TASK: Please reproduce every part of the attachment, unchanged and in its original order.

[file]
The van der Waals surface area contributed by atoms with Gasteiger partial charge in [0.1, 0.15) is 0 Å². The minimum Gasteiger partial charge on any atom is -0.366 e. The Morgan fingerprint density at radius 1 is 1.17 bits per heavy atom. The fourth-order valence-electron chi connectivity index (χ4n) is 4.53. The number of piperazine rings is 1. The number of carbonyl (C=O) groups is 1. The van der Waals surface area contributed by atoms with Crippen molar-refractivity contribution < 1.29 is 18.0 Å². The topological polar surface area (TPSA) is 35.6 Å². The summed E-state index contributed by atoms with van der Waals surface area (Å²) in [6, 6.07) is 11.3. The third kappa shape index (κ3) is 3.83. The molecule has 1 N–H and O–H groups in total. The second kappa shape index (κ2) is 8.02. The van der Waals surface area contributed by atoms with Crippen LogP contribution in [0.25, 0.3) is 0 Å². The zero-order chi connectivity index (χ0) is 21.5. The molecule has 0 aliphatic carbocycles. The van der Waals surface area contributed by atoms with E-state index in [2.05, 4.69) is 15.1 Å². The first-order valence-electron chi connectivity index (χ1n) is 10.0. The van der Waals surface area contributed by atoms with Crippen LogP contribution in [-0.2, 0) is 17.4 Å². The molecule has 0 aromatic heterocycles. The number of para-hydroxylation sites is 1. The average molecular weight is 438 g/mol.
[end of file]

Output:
The van der Waals surface area contributed by atoms with Gasteiger partial charge in [0.1, 0.15) is 0 Å². The minimum Gasteiger partial charge on any atom is -0.366 e. The Morgan fingerprint density at radius 1 is 1.17 bits per heavy atom. The fourth-order valence-electron chi connectivity index (χ4n) is 4.53. The number of piperazine rings is 1. The number of carbonyl (C=O) groups is 1. The van der Waals surface area contributed by atoms with Crippen molar-refractivity contribution < 1.29 is 18.0 Å². The topological polar surface area (TPSA) is 35.6 Å². The summed E-state index contributed by atoms with van der Waals surface area (Å²) in [6, 6.07) is 11.3. The third kappa shape index (κ3) is 3.83. The molecule has 1 N–H and O–H groups in total. The second kappa shape index (κ2) is 8.02. The van der Waals surface area contributed by atoms with Crippen LogP contribution in [0.25, 0.3) is 0 Å². The zero-order chi connectivity index (χ0) is 21.5. The molecule has 0 aliphatic carbocycles. The van der Waals surface area contributed by atoms with E-state index in [2.05, 4.69) is 15.1 Å². The first-order valence-electron chi connectivity index (χ1n) is 10.0. The van der Waals surface area contributed by atoms with Crippen LogP contribution in [-0.2, 0) is 17.4 Å². The molecule has 0 aromatic heterocycles. The number of para-hydroxylation sites is 1. The average molecular weight is 438 g/mol.